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Dividing Jerusalem Is Physically Impossible

In honor of Jerusalem Day, which was celebrated yesterday, anyone who hasn’t yet done so should read Michael Totten’s 2011 City Journal article on why dividing the city that was reunited 45 years ago is not merely foolish, but impossible. There are many good arguments against dividing Jerusalem, and they have been made many times before. What makes Totten’s article unique is that he physically walked the route along which the border would lie under the solution “everyone knows” any Israeli-Palestinian deal must include – a division in which the city’s Arab neighborhoods become part of Palestine while Jewish neighborhoods remain Israeli. For the purpose, he used the Geneva Initiative’s map. Here are some of the absurdities he found:

On a street near the Armenian Quarter, a house that the Geneva Initiative has slated for Israel is wedged between two houses that would go to a Palestinian state. Houses in the Old City are ancient. They lean on one another. It is physically impossible to weave a border between them … Things are even stranger where the Muslim Quarter abuts the Jewish Quarter. Arabs own shops at street level, while Jews own apartments upstairs. According to the Geneva Initiative, the ground floor on that street would be Palestinian and the second floor Israeli.

Even in neighborhoods where Palestinian and Jewish houses aren’t intertwined the way they are in the Old City, the map was utterly impractical:

Take the neighborhood of Abu Tor, on a hill just south of the Old City. The eastern side is Arab, and the western side is Jewish. The Green Line runs through its center. It would be easy enough, theoretically, to make the Green Line the border between Israel and a Palestinian state.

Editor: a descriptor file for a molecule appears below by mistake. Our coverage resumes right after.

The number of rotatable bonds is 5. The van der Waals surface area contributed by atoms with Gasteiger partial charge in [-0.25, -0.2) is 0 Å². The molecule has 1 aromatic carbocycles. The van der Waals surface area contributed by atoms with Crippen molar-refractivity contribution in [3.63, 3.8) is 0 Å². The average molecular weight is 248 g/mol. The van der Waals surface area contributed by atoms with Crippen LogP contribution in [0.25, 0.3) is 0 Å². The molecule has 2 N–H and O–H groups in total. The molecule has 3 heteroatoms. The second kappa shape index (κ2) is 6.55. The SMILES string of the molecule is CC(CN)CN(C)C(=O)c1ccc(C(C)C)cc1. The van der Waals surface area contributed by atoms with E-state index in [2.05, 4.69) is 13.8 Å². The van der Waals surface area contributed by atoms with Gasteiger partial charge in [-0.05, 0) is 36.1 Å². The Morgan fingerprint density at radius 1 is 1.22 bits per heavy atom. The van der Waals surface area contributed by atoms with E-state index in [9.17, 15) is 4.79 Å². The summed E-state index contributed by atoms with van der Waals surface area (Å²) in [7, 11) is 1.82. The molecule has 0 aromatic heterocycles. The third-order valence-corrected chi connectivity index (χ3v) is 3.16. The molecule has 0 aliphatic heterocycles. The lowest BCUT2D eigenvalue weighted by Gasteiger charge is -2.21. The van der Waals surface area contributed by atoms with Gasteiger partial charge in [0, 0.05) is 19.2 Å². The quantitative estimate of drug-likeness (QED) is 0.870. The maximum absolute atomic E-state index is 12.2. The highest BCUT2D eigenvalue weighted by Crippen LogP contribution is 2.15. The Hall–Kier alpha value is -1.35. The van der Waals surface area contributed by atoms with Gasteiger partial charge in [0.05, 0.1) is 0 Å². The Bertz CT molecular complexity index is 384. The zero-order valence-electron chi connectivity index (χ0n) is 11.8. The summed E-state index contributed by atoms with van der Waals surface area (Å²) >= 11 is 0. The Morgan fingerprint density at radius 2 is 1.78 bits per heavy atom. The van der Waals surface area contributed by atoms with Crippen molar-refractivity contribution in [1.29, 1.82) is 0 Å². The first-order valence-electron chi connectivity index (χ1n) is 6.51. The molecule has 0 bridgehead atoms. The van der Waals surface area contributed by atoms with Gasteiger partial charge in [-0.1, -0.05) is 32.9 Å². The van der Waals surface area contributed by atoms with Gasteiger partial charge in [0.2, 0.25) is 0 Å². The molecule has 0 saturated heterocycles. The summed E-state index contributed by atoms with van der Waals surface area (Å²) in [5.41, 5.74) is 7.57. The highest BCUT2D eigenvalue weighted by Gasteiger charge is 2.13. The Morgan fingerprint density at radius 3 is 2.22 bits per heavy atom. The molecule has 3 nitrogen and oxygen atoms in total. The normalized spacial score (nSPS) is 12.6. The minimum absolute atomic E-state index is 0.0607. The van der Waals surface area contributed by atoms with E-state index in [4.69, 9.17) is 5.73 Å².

But that border would go right down the middle of a street where Jews live on one side and Arabs live on the other. If a wall or a fence were erected on that border, residents wouldn’t be able to drive down their own street. And if there were no wall or a fence, anyone could cross the border without passing through customs or security: tourists, spies, job-seekers, and suicide bombers. A Palestinian could throw a hand grenade into Israel from inside his living room, and vice versa.

As Totten noted, such a map would be possible only if Israel and Palestine had a completely open border, European Union-style, in which citizens of both nations could freely enter the other with no border checks whatsoever. That is indeed the fantasy envisioned by proponents of dividing the city. But in the real world, it’s completely impossible.

First, Israelis wouldn’t accept a border wide open to Palestinian terrorists. An individual Israeli prime minister certainly might; both Ehud Olmert and Ehud Barak reportedly did. But by law, ceding territory Israel has annexed requires the approval of either two-thirds of Knesset members or a majority of the public in a referendum. And given the escalation in terror produced by every previous Israeli-Palestinian agreement, a deal that left Israel’s security totally dependent on Palestinian goodwill would never win the requisite support.

But an open border is also an economic non-starter. Israel’s economy is a powerhouse compared not only to the Palestinian Authority, but to all its Arab neighbors. Hence with an open border, it would be flooded with economic migrants – primarily Palestinians, but also other Arab nationals, who could enter Palestine legally and then cross the borderless border into Israel. Even now, thousands of Palestinians risk imprisonment or even death every day trying to cross the security fence to work in Israel. If the passage were risk-free, the number would skyrocket.

In short, dividing Jerusalem isn’t physically possible. Thus, until the fantasy of division is abandoned, no Israeli-Palestinian deal will be possible, either.


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